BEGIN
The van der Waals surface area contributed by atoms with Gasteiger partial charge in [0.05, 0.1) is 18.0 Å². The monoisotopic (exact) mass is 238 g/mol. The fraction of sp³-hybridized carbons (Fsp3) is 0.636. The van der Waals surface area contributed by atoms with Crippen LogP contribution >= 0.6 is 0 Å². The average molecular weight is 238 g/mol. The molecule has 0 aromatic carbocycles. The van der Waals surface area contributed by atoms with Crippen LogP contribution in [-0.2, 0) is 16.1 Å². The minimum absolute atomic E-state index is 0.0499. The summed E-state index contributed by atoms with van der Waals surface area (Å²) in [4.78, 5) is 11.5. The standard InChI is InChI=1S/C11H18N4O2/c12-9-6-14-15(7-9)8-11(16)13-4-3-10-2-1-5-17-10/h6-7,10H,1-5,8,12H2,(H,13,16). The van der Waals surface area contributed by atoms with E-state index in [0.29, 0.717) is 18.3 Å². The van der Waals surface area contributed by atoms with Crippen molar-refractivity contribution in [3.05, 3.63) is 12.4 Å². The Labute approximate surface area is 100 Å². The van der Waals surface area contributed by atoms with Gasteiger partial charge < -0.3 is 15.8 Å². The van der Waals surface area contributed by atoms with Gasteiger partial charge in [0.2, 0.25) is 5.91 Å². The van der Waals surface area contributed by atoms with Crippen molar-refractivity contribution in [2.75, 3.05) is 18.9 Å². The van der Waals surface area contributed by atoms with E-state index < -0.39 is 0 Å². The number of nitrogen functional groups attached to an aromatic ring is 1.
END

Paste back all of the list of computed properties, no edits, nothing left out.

The van der Waals surface area contributed by atoms with Gasteiger partial charge in [0.05, 0.1) is 18.0 Å². The monoisotopic (exact) mass is 238 g/mol. The fraction of sp³-hybridized carbons (Fsp3) is 0.636. The van der Waals surface area contributed by atoms with Crippen LogP contribution >= 0.6 is 0 Å². The average molecular weight is 238 g/mol. The molecule has 0 aromatic carbocycles. The van der Waals surface area contributed by atoms with Crippen LogP contribution in [-0.2, 0) is 16.1 Å². The minimum absolute atomic E-state index is 0.0499. The summed E-state index contributed by atoms with van der Waals surface area (Å²) in [4.78, 5) is 11.5. The standard InChI is InChI=1S/C11H18N4O2/c12-9-6-14-15(7-9)8-11(16)13-4-3-10-2-1-5-17-10/h6-7,10H,1-5,8,12H2,(H,13,16). The van der Waals surface area contributed by atoms with E-state index in [0.29, 0.717) is 18.3 Å². The van der Waals surface area contributed by atoms with Crippen molar-refractivity contribution in [3.05, 3.63) is 12.4 Å². The Labute approximate surface area is 100 Å². The van der Waals surface area contributed by atoms with Gasteiger partial charge < -0.3 is 15.8 Å². The van der Waals surface area contributed by atoms with Gasteiger partial charge in [0.2, 0.25) is 5.91 Å². The van der Waals surface area contributed by atoms with Crippen molar-refractivity contribution in [2.75, 3.05) is 18.9 Å². The van der Waals surface area contributed by atoms with E-state index < -0.39 is 0 Å². The number of nitrogen functional groups attached to an aromatic ring is 1.